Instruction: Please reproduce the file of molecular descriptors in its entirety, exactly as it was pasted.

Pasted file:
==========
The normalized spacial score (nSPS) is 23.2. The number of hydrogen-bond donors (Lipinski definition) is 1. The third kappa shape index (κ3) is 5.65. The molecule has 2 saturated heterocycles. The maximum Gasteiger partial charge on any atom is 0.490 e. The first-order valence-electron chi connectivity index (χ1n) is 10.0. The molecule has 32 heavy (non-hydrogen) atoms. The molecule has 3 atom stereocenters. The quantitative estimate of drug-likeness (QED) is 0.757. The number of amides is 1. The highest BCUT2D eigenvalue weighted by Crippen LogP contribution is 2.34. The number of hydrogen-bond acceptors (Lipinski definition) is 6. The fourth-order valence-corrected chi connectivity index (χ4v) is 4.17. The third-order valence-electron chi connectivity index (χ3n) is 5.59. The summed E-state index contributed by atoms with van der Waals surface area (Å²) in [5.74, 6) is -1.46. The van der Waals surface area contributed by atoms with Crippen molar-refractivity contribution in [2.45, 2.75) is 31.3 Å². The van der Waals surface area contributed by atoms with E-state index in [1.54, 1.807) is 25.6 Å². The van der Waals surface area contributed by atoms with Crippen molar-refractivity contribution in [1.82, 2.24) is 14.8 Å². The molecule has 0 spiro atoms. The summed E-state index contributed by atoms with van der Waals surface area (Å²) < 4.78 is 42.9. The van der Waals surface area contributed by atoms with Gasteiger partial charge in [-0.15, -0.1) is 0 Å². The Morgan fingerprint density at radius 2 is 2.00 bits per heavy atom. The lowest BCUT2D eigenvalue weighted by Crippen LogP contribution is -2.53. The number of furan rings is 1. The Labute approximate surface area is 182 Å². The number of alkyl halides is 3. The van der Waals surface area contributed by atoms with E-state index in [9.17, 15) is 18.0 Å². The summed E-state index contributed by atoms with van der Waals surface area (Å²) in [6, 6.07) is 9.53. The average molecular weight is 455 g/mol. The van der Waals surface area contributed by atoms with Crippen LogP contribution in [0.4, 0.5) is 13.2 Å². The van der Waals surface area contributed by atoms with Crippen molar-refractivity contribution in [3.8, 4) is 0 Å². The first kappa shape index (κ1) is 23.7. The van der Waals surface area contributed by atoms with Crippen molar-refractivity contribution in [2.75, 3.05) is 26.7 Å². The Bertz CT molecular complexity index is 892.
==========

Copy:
The normalized spacial score (nSPS) is 23.2. The number of hydrogen-bond donors (Lipinski definition) is 1. The third kappa shape index (κ3) is 5.65. The molecule has 2 saturated heterocycles. The maximum Gasteiger partial charge on any atom is 0.490 e. The first-order valence-electron chi connectivity index (χ1n) is 10.0. The molecule has 32 heavy (non-hydrogen) atoms. The molecule has 3 atom stereocenters. The quantitative estimate of drug-likeness (QED) is 0.757. The number of amides is 1. The highest BCUT2D eigenvalue weighted by Crippen LogP contribution is 2.34. The number of hydrogen-bond acceptors (Lipinski definition) is 6. The fourth-order valence-corrected chi connectivity index (χ4v) is 4.17. The third-order valence-electron chi connectivity index (χ3n) is 5.59. The summed E-state index contributed by atoms with van der Waals surface area (Å²) in [5.74, 6) is -1.46. The van der Waals surface area contributed by atoms with Crippen molar-refractivity contribution in [2.45, 2.75) is 31.3 Å². The van der Waals surface area contributed by atoms with E-state index in [1.54, 1.807) is 25.6 Å². The van der Waals surface area contributed by atoms with Crippen molar-refractivity contribution in [1.82, 2.24) is 14.8 Å². The molecule has 0 spiro atoms. The summed E-state index contributed by atoms with van der Waals surface area (Å²) < 4.78 is 42.9. The van der Waals surface area contributed by atoms with Gasteiger partial charge in [-0.15, -0.1) is 0 Å². The Morgan fingerprint density at radius 2 is 2.00 bits per heavy atom. The lowest BCUT2D eigenvalue weighted by Crippen LogP contribution is -2.53. The number of furan rings is 1. The Labute approximate surface area is 182 Å². The number of alkyl halides is 3. The van der Waals surface area contributed by atoms with E-state index in [9.17, 15) is 18.0 Å². The summed E-state index contributed by atoms with van der Waals surface area (Å²) in [6, 6.07) is 9.53. The average molecular weight is 455 g/mol. The van der Waals surface area contributed by atoms with Crippen LogP contribution in [0.4, 0.5) is 13.2 Å². The van der Waals surface area contributed by atoms with Crippen molar-refractivity contribution in [3.8, 4) is 0 Å². The first kappa shape index (κ1) is 23.7. The van der Waals surface area contributed by atoms with Crippen molar-refractivity contribution in [2.75, 3.05) is 26.7 Å². The Bertz CT molecular complexity index is 892.